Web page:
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N4T Investigators: CBP comes across drug never documented on Southwest border

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Yaba pills

NOGALES, Ariz. (KVOA) - U.S. Customs and Border Protection is seeing a surge of dangerous drugs entering the border the past year but they recently came across something they have never seen on the border before.

CBP is on the front lines of a deadly fentanyl crisis plaguing communities across the country, a majority of the drugs are flowing through the Nogales Port of Entry.

Last month CBP made multiple large drug seizures of fentanyl, included in one batch though was something unusual.

In a load of fentanyl they found a bag of around 300 so-called Yaba pills. According to the Department of Justice, Yaba pills are a mixture of meth and caffeine. The pills are more popular in Asian countries and communities and popular among the rave scene.

"First time we've seen it here," said Nogales Port Director Michael Humphries.

Could it be a sign of a concerning trafficking trend to come? Captain John Leavitt with the Tucson Police Department and local narcotics task force doesn't believe so.

He said his team has not been coming across any Yaba pills in their investigations.

He believes the batch seized in Nogales sounds like a very specific order for someone. He said it's not uncommon for loads of fentanyl to include other obscure drugs.

"Meth that comes from Mexico is much more popular in this region and just as deadly," he said.

He doesn't believe the caffeine does anything significant to increase the danger of Yaba pills, he said it is more of a frightening marketing tool to younger people.

"Always be careful about what pills people are offering or have on hand, never take a pill that doesn't come from a licensed pharmacist across the counter from that pharmacist," he explained.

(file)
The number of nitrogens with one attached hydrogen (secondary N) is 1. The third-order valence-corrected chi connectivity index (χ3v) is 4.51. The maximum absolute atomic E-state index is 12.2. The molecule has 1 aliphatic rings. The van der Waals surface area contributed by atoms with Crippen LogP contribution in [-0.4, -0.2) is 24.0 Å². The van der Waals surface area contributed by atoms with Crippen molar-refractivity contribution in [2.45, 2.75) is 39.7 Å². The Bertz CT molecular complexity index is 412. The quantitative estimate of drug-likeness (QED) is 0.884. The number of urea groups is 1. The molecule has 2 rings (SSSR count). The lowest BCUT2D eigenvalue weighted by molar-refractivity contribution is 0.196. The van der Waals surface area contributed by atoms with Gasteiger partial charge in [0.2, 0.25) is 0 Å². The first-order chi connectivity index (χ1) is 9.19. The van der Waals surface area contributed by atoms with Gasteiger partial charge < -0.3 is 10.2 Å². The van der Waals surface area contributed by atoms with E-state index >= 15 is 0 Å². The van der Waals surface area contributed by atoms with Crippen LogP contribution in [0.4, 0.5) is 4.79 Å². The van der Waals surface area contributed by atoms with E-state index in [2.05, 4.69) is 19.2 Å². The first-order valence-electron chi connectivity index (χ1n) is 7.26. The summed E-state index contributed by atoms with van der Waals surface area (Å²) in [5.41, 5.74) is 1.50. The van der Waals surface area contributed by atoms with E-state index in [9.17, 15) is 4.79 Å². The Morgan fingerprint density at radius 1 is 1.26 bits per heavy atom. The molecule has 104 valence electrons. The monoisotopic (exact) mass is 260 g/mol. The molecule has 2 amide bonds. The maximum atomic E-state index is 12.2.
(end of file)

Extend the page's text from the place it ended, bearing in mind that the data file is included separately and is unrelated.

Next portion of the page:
It remains clear that fentanyl is the biggest threat coming through the border, which has left a trail of death across the country.

The News 4 Tucson Investigators earlier this year revealed how fentanyl was the number one cause of death for Pima County teenagers last year, according to data from the Medical Examiner. 

Theresa Guerrero knows the danger all too well. Her son died after using cocaine laced with fentanyl.

"He was on the ground with about six paramedics around him trying to revive him. Kept screaming, crying, praying and asking them if he's ok to no avail," she said.

Whether it's fentanyl or Yaba pills she wants there to be harsher sentences for drug dealers.

"They are killing our kids for money and I always say we will most likely never figure out who did this to my son but I know we will get justice with God in the end," she said.

If you have a story you'd like the N4T Investigators to look into email us at investigators@kvoa.com or call our tip line at 520-955-4444.

If you have a story you'd like us to investigate, email us at investigators@kvoa.com or call our tip line at 520-955-4444.

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